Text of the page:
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What is Visualize?

JoVE Visualize is a tool created to match the last 5 years of PubMed publications to methods in JoVE's video library.

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We use abstracts found on PubMed and match them to JoVE videos to create a list of 10 to 30 related methods videos.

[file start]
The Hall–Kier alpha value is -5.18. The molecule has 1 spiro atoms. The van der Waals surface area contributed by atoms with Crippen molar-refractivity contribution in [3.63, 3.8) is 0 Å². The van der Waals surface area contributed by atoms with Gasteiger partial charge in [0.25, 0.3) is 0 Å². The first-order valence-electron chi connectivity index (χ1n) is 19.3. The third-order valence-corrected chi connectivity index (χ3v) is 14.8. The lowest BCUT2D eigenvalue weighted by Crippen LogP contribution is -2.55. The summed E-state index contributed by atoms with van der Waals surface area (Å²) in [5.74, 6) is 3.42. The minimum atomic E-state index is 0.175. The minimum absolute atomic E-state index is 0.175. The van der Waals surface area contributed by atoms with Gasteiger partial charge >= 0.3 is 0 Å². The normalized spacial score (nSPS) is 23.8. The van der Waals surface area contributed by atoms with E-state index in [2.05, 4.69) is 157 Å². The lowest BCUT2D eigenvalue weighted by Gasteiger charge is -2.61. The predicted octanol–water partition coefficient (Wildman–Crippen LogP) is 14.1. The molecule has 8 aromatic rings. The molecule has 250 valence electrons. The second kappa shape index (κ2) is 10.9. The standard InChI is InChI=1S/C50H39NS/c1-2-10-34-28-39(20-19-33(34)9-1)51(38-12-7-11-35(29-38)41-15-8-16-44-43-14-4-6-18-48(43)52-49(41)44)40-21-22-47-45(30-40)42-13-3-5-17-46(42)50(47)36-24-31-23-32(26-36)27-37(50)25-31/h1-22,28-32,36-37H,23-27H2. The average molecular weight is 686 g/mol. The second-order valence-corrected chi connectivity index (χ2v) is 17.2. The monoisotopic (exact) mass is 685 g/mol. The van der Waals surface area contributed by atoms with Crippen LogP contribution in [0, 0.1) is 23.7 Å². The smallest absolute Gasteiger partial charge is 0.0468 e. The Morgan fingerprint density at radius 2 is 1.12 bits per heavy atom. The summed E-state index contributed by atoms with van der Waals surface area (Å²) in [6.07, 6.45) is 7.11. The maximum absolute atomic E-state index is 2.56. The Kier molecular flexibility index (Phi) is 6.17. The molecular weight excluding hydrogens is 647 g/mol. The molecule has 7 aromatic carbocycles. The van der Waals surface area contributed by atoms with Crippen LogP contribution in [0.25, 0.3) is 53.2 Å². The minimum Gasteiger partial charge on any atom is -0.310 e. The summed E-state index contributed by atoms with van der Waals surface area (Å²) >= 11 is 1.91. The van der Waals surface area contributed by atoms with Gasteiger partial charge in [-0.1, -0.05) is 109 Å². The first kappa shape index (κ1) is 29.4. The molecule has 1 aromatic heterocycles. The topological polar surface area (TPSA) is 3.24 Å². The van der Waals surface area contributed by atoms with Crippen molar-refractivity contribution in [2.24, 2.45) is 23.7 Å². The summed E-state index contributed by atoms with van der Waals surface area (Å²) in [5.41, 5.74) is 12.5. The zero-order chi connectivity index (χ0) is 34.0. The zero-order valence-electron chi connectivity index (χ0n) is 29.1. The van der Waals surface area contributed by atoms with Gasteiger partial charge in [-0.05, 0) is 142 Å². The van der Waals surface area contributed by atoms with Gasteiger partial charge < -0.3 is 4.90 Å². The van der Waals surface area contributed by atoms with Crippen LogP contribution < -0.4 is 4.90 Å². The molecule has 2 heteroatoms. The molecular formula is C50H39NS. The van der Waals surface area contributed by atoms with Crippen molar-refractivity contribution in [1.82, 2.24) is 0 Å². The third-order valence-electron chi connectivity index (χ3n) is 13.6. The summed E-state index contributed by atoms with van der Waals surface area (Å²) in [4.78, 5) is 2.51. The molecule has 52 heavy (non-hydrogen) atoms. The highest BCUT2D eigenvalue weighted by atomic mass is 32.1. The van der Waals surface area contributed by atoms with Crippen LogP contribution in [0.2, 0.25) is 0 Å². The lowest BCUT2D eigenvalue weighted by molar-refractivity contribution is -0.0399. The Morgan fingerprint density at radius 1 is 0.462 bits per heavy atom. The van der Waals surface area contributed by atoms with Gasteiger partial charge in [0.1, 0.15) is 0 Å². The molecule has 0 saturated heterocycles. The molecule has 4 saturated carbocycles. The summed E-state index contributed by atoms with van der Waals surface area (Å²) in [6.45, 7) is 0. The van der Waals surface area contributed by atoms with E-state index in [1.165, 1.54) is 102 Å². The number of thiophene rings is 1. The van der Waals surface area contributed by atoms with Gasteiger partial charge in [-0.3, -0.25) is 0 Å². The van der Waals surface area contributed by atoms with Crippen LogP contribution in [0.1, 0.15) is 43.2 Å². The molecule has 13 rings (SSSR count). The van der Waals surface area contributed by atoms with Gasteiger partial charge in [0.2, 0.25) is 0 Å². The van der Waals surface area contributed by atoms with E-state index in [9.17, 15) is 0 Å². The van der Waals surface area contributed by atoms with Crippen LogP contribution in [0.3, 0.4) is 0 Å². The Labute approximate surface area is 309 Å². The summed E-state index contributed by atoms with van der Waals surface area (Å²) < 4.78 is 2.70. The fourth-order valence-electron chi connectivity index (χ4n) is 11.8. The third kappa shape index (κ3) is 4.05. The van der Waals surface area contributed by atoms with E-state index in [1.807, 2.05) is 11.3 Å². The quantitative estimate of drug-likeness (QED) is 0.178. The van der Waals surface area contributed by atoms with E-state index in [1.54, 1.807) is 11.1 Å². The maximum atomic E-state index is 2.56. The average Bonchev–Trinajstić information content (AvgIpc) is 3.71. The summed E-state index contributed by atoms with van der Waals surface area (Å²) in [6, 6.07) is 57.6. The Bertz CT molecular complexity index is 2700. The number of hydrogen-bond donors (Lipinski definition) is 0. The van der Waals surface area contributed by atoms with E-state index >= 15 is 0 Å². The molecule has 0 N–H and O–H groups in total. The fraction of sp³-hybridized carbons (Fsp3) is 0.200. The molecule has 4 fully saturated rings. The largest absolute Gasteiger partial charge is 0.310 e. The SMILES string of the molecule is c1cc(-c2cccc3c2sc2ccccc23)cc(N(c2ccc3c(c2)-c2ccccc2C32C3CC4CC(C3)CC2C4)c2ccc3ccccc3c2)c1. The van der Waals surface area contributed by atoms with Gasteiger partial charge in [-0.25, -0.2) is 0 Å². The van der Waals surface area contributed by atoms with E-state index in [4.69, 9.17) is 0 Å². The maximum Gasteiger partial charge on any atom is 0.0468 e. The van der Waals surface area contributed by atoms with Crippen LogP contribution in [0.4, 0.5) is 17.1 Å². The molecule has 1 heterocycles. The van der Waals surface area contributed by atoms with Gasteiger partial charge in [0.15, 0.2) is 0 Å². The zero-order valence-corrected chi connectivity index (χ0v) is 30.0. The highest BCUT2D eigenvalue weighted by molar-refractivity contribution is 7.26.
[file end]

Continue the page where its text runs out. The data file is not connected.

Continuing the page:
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In developing our video relationships, we compare around 5 million PubMed articles to our library of over 4,500 methods videos. In some cases the language used in the PubMed abstracts makes matching that content to a JoVE video difficult. In other cases, there happens not to be any content in our video library that is relevant to the topic of a given abstract. In these cases, our algorithms are trying their best to display videos with relevant content, which can sometimes result in matched videos with only a slight relation.